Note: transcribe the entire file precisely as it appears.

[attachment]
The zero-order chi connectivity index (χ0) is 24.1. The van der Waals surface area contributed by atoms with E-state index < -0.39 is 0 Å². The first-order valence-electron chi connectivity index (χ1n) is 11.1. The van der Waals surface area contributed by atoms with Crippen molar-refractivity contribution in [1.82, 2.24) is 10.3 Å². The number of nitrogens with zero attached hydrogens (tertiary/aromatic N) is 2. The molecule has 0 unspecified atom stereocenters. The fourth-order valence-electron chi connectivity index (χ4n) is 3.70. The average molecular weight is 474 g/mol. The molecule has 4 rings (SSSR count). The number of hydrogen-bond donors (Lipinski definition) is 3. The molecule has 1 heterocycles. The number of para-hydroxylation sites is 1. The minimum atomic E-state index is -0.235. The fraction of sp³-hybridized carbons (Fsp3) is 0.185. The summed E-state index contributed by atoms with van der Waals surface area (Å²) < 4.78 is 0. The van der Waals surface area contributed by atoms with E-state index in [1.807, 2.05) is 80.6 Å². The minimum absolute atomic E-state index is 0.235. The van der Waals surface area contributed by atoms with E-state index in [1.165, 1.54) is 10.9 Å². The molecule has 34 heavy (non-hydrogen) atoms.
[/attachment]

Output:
The zero-order chi connectivity index (χ0) is 24.1. The van der Waals surface area contributed by atoms with E-state index < -0.39 is 0 Å². The first-order valence-electron chi connectivity index (χ1n) is 11.1. The van der Waals surface area contributed by atoms with Crippen molar-refractivity contribution in [1.82, 2.24) is 10.3 Å². The number of nitrogens with zero attached hydrogens (tertiary/aromatic N) is 2. The molecule has 0 unspecified atom stereocenters. The fourth-order valence-electron chi connectivity index (χ4n) is 3.70. The average molecular weight is 474 g/mol. The molecule has 4 rings (SSSR count). The number of hydrogen-bond donors (Lipinski definition) is 3. The molecule has 1 heterocycles. The number of para-hydroxylation sites is 1. The minimum atomic E-state index is -0.235. The fraction of sp³-hybridized carbons (Fsp3) is 0.185. The summed E-state index contributed by atoms with van der Waals surface area (Å²) < 4.78 is 0. The van der Waals surface area contributed by atoms with E-state index in [1.807, 2.05) is 80.6 Å². The minimum absolute atomic E-state index is 0.235. The van der Waals surface area contributed by atoms with E-state index in [1.165, 1.54) is 10.9 Å². The molecule has 34 heavy (non-hydrogen) atoms.